by David Krieger
January 10, 2012
It was decided in Washington by someone
wearing a suit and tie, perhaps suspenders,
perhaps a bowtie.
The war was declared over and thus
it was -- for us. We pulled out our tired troops
from one of the countries where we had been warring,
leaving behind plenty of bullets and bombs
for our proxies. Despite our declaration of “war over”
the war didn’t end at that certain moment,
but went on without us while we sent our soldiers
to fight in another, similarly senseless, war
in another country.
Other parties to the war kept fighting without us.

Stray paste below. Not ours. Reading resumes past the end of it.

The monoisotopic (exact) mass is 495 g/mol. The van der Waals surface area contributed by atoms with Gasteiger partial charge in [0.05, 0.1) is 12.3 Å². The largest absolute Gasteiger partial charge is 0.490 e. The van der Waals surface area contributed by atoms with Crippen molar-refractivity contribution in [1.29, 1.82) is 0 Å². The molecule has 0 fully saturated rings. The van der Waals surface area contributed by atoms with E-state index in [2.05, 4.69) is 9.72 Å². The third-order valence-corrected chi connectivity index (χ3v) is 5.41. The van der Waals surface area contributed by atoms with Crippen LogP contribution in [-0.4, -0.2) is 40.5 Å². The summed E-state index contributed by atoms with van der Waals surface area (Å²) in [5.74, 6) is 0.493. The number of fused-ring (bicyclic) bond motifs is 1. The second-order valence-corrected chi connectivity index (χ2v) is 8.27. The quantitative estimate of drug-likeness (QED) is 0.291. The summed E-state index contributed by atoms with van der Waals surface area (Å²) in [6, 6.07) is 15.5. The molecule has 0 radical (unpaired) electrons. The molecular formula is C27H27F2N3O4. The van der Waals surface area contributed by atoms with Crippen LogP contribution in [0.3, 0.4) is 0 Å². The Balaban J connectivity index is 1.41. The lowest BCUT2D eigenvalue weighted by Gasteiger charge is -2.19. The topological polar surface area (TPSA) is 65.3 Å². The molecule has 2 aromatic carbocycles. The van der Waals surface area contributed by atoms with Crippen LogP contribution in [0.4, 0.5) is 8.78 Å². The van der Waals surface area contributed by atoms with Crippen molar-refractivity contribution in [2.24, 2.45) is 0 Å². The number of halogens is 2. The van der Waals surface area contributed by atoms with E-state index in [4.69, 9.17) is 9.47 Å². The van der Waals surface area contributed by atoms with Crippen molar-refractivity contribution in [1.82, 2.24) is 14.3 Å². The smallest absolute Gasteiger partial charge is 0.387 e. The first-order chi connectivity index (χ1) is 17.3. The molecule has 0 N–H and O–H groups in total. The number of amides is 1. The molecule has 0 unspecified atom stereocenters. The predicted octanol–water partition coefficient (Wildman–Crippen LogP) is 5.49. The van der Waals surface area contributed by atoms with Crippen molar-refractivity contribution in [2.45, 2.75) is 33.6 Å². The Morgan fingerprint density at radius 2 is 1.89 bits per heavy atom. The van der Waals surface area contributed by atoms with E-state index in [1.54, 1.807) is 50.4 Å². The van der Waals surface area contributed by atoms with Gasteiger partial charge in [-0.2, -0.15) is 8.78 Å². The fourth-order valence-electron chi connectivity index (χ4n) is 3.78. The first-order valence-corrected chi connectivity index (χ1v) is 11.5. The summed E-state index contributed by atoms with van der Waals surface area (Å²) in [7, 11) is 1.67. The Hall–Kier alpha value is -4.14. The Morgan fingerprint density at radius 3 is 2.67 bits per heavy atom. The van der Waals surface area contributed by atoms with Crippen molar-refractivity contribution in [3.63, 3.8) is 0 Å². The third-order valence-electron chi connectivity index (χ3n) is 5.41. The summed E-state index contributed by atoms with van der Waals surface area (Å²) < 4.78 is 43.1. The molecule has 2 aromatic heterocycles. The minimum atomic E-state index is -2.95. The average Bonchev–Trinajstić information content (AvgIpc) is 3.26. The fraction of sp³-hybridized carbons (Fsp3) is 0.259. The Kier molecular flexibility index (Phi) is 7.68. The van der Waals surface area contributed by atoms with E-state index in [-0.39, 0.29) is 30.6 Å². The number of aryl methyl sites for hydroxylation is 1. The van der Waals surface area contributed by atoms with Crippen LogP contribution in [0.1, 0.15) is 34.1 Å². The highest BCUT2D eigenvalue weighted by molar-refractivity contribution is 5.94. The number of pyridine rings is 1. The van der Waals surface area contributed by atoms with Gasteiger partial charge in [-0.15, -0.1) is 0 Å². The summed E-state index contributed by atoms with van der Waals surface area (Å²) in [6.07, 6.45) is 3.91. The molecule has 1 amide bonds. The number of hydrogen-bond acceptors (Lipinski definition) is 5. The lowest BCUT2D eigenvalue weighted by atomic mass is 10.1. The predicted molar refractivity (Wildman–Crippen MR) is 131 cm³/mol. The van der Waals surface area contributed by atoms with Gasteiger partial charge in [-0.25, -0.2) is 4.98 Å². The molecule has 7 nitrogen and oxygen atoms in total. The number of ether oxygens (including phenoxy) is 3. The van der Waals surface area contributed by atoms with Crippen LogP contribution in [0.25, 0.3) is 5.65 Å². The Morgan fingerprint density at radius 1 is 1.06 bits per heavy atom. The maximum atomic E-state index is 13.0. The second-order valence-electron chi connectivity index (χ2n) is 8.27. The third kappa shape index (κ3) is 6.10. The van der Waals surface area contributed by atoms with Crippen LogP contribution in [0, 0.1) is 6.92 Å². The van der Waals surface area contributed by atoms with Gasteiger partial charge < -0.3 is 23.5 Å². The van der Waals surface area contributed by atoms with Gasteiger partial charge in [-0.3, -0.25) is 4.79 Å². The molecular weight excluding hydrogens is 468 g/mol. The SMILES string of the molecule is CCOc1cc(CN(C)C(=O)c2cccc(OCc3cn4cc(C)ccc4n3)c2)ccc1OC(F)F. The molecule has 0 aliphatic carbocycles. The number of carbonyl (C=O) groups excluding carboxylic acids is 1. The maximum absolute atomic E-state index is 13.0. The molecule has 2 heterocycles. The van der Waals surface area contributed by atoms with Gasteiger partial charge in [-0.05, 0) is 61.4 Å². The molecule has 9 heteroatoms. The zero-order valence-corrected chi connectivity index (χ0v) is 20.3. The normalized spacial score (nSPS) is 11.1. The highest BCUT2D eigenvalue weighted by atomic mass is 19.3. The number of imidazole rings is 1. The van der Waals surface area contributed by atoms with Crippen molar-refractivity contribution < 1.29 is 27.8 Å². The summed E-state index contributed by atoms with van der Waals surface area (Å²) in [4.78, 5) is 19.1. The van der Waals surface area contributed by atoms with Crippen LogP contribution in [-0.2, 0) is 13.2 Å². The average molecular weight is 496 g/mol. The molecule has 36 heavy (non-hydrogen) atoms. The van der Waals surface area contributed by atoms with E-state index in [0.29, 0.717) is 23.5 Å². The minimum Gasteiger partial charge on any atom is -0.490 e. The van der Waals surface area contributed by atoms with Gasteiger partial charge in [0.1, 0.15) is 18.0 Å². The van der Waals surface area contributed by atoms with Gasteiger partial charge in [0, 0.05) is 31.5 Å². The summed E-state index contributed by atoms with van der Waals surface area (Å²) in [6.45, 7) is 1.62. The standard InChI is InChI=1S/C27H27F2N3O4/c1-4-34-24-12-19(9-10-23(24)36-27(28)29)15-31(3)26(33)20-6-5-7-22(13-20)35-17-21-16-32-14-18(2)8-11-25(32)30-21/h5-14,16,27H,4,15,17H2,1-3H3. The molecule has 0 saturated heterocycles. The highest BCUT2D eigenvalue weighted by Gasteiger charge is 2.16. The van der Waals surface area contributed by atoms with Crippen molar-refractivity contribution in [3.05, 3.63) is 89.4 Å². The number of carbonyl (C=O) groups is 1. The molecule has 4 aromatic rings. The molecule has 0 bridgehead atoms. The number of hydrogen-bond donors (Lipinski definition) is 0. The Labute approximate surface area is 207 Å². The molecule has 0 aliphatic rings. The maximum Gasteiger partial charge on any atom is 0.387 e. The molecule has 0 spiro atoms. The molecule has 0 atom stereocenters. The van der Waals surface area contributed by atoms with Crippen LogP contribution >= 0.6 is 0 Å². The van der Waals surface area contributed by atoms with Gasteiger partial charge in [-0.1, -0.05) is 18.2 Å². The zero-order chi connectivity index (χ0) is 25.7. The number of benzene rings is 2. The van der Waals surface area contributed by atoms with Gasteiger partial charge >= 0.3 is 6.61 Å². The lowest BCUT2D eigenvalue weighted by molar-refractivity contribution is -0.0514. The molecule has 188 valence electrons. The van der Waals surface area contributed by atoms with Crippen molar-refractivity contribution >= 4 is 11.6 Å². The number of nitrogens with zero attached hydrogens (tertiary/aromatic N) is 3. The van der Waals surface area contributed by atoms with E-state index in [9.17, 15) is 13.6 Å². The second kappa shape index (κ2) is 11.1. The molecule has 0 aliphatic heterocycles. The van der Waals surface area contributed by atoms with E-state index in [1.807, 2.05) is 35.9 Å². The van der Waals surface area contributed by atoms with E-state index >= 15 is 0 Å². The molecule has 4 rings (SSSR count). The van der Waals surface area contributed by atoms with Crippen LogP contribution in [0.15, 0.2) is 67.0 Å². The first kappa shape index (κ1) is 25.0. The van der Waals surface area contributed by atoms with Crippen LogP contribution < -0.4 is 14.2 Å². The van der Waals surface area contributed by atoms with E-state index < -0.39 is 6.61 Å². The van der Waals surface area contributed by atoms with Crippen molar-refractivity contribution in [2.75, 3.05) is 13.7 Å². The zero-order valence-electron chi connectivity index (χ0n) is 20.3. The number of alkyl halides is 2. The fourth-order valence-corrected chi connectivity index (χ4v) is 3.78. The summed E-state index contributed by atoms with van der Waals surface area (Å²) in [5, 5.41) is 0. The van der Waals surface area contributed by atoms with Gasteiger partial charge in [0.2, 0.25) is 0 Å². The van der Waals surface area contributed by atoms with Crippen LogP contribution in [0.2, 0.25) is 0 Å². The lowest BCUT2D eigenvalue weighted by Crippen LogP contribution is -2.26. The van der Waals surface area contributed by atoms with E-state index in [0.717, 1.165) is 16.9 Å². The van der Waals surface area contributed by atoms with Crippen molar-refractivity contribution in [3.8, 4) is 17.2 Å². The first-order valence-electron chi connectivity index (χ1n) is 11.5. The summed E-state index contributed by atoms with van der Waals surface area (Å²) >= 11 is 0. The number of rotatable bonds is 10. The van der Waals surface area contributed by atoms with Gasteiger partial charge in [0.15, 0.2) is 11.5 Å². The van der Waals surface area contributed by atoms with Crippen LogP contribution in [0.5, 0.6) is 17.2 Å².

In the mayhem that continued, we were hardly missed,
even though we had set it all in motion years before.
By the old rules, a country is supposed to declare war
before it begins, but those are the old rules.
By the new rules, made up as we go, we declare
an end to war when we are through with it. If only
we could mesh the old and new, and the people, in chorus,
would demand “war over” before it had begun.
David Krieger is President of the Nuclear Age Peace Foundation.
More articles by David Krieger
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